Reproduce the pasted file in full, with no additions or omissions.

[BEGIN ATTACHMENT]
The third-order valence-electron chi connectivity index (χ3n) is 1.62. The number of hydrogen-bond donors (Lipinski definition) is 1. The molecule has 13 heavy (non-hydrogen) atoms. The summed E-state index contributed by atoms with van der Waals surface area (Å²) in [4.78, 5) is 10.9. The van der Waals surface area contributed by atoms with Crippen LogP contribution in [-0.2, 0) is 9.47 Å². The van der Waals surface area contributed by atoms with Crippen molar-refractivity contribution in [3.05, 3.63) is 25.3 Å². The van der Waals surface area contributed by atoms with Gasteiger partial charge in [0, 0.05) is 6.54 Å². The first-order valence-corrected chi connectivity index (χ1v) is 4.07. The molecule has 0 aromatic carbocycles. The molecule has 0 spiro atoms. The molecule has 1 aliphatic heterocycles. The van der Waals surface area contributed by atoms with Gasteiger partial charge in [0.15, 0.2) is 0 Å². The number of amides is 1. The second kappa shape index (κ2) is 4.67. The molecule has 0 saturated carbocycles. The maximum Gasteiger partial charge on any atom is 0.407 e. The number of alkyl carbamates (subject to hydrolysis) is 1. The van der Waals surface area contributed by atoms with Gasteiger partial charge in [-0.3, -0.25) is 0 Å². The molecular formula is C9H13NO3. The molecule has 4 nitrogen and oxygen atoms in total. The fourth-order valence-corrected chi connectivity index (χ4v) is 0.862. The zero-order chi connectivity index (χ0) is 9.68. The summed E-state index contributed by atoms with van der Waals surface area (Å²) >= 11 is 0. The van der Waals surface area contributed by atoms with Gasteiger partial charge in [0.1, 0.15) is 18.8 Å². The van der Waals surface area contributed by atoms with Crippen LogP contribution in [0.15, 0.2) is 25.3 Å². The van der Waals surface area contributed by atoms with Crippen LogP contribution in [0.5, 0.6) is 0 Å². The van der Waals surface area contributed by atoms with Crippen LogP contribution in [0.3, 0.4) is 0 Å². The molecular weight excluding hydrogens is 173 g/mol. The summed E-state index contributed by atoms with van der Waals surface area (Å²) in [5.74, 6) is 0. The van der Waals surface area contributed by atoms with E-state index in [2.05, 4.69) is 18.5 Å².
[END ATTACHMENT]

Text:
The third-order valence-electron chi connectivity index (χ3n) is 1.62. The number of hydrogen-bond donors (Lipinski definition) is 1. The molecule has 13 heavy (non-hydrogen) atoms. The summed E-state index contributed by atoms with van der Waals surface area (Å²) in [4.78, 5) is 10.9. The van der Waals surface area contributed by atoms with Crippen LogP contribution in [-0.2, 0) is 9.47 Å². The van der Waals surface area contributed by atoms with Crippen molar-refractivity contribution in [3.05, 3.63) is 25.3 Å². The van der Waals surface area contributed by atoms with Gasteiger partial charge in [0, 0.05) is 6.54 Å². The first-order valence-corrected chi connectivity index (χ1v) is 4.07. The molecule has 0 aromatic carbocycles. The molecule has 0 spiro atoms. The molecule has 1 aliphatic heterocycles. The van der Waals surface area contributed by atoms with Gasteiger partial charge in [0.15, 0.2) is 0 Å². The number of amides is 1. The second kappa shape index (κ2) is 4.67. The molecule has 0 saturated carbocycles. The maximum Gasteiger partial charge on any atom is 0.407 e. The number of alkyl carbamates (subject to hydrolysis) is 1. The van der Waals surface area contributed by atoms with Gasteiger partial charge in [-0.3, -0.25) is 0 Å². The molecular formula is C9H13NO3. The molecule has 4 nitrogen and oxygen atoms in total. The fourth-order valence-corrected chi connectivity index (χ4v) is 0.862. The zero-order chi connectivity index (χ0) is 9.68. The summed E-state index contributed by atoms with van der Waals surface area (Å²) >= 11 is 0. The van der Waals surface area contributed by atoms with Gasteiger partial charge in [0.1, 0.15) is 18.8 Å². The van der Waals surface area contributed by atoms with Crippen LogP contribution in [0.15, 0.2) is 25.3 Å². The van der Waals surface area contributed by atoms with Crippen LogP contribution in [0.5, 0.6) is 0 Å². The van der Waals surface area contributed by atoms with Crippen LogP contribution in [0.3, 0.4) is 0 Å². The molecular weight excluding hydrogens is 173 g/mol. The summed E-state index contributed by atoms with van der Waals surface area (Å²) in [5.74, 6) is 0. The van der Waals surface area contributed by atoms with E-state index in [2.05, 4.69) is 18.5 Å².